Bike odometer/computer mystery
September 15, 2016 6:31 PM   Subscribe

My bike odometer works fine for my morning ride to the office but never works on the way home. Huh?

My bike odometer - a Cateye wireless model like this one -- works most mornings when I ride to work. I then hang the bike up in the bike room for about ~9-10 hours and then ride it home at night. The odometer very often does not work at night. It just stays blank - it does not come on. It seems not to "sense" that the wheel is turning. But in the morning it usually works again! I have tried changing batteries and messing around with the placement of the thing that goes on the spokes but still get the same day/night problem. It's weird. Maybe it has something to do with hanging the bike at work (i.e., vertical position) for most of the day?
posted by Mid to Technology (8 answers total)
 
From the Amazon Reviews:

"The unit is extremely susceptible to EMI. It completely stops working if I turn on my Night Rider 600 light within 18" of the unit."

Modern technology LED headlights are likely to use a buck/boost converter to control the power to the LEDs, and this is a digital circuit with potential for fierce electromagnetic interference.

Your Cateye is wireless, where the sensor has no wire to the head unit. The headlight you use could be interfering with the signal from the sensor to the head.
posted by the Real Dan at 6:50 PM on September 15, 2016 [8 favorites]


My answer depends a little bit on how many times you've seen it happen. A plausible explanation is "it does't work x% of the time" and by chance the times it hasn't worked have fallen more on the way home than on the way to work. (And that's assuming that you've noticed it every time it's work/hasn't worked, I don't know how much attention you pay to such things.

Hanging it should not have any affect - there's almost surely no sensor in there to detect tilt or anything that would get bothered by being sideways.

Oooh I like the headlight idea, if you're using one on the way home (I'm not this time of year because it doesn't get dark here even now until 7:45pm)
posted by RustyBrooks at 6:52 PM on September 15, 2016


The headlight idea is genius! I use a LED light with a crazy flicker pattern (Bike Planet Blaze). I will try turning off my light tomorrow and see if that does it. Glad if I have the answer but bummed if it means no easy fix!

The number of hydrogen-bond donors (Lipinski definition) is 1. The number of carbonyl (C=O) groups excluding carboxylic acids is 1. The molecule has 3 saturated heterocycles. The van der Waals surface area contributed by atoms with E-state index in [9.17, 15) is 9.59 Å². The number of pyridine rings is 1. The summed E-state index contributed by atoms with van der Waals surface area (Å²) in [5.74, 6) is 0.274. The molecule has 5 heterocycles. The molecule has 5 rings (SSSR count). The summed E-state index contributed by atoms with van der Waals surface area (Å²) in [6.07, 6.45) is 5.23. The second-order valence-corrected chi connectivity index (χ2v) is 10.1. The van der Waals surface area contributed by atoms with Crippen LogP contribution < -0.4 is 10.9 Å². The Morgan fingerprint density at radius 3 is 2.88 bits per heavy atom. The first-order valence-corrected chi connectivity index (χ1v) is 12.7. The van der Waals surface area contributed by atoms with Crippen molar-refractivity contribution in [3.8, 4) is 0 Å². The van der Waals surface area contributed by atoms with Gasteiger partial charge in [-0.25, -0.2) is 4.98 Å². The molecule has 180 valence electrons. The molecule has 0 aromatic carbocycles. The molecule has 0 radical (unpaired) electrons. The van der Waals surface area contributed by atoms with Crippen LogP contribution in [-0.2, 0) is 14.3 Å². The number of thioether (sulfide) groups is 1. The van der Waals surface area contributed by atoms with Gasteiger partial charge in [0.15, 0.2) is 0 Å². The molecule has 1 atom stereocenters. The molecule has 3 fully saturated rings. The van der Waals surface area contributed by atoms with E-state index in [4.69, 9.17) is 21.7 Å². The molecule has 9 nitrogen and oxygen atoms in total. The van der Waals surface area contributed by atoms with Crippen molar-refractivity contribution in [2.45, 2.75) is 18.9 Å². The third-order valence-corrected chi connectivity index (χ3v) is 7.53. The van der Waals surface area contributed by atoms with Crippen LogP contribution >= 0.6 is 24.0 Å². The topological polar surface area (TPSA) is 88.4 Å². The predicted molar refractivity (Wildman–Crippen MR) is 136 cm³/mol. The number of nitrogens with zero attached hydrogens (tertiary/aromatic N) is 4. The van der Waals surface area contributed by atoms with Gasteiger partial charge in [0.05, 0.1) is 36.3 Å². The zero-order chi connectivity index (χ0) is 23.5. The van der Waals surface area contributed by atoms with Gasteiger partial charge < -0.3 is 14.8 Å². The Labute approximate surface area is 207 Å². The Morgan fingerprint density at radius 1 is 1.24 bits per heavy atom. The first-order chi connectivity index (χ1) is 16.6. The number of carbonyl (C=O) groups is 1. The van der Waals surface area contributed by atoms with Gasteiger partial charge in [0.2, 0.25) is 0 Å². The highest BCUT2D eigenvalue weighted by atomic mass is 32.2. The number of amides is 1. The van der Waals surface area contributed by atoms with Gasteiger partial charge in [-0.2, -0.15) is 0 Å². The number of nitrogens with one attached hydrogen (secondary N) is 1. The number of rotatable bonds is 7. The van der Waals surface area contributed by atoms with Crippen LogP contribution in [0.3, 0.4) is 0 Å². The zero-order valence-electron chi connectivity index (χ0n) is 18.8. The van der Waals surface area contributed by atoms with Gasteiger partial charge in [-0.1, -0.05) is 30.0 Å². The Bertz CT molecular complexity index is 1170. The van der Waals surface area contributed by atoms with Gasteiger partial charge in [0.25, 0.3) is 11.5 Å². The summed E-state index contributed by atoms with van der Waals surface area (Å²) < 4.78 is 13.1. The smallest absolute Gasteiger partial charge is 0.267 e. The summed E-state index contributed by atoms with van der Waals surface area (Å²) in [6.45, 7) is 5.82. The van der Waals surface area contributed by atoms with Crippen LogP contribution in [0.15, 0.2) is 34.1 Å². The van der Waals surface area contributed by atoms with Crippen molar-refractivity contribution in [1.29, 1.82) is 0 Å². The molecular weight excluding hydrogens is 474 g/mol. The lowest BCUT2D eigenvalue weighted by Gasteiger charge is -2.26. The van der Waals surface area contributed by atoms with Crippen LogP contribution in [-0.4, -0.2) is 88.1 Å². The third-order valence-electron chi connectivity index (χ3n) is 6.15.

posted by Mid at 7:24 PM on September 15, 2016 [1 favorite]


Maybe a safer test would be to turn your headlight on, on the way to work. Or test both.
posted by Sunburnt at 7:54 PM on September 15, 2016 [10 favorites]


Also, you could try shielding the headlight's sides and back with aluminum foil to block some of the RFI. You'll have to check the LED for heat, though, because LEDs are very hot little bulbs, and while any product like that with LED bulbs will have build in some kind of heat radiator system in to that, you might be foiling (ahem) that by covering it up with metal. You might find a working compromise of partial shielding.

Can the odometer go on the rear wheel? That could put a substantial shield between it and the headlight: you.
posted by Sunburnt at 7:25 AM on September 16, 2016


The way these work is a reed switch (sort of like a weakly sprung bobby pin) on the fork-mounted sensor is closed by the spoke-mounted magnet, causing a pulse to be sent to the head unit. I can imagine a change in humidity causing the reed switch to stick. Just to throw a different possibility out there.
posted by adamrice at 8:51 AM on September 16, 2016


(Moving the odo to the rear wheel isn't going to work, because the display will still need to be on the handlebars where OP can see it.)
posted by uberchet at 9:19 AM on September 16, 2016


I moved the light a few inches away from the computer and everything works. the Real Dan's answer was 98% genius and 2% head-slapping "Duh!" Thanks!
posted by Mid at 4:04 PM on September 18, 2016


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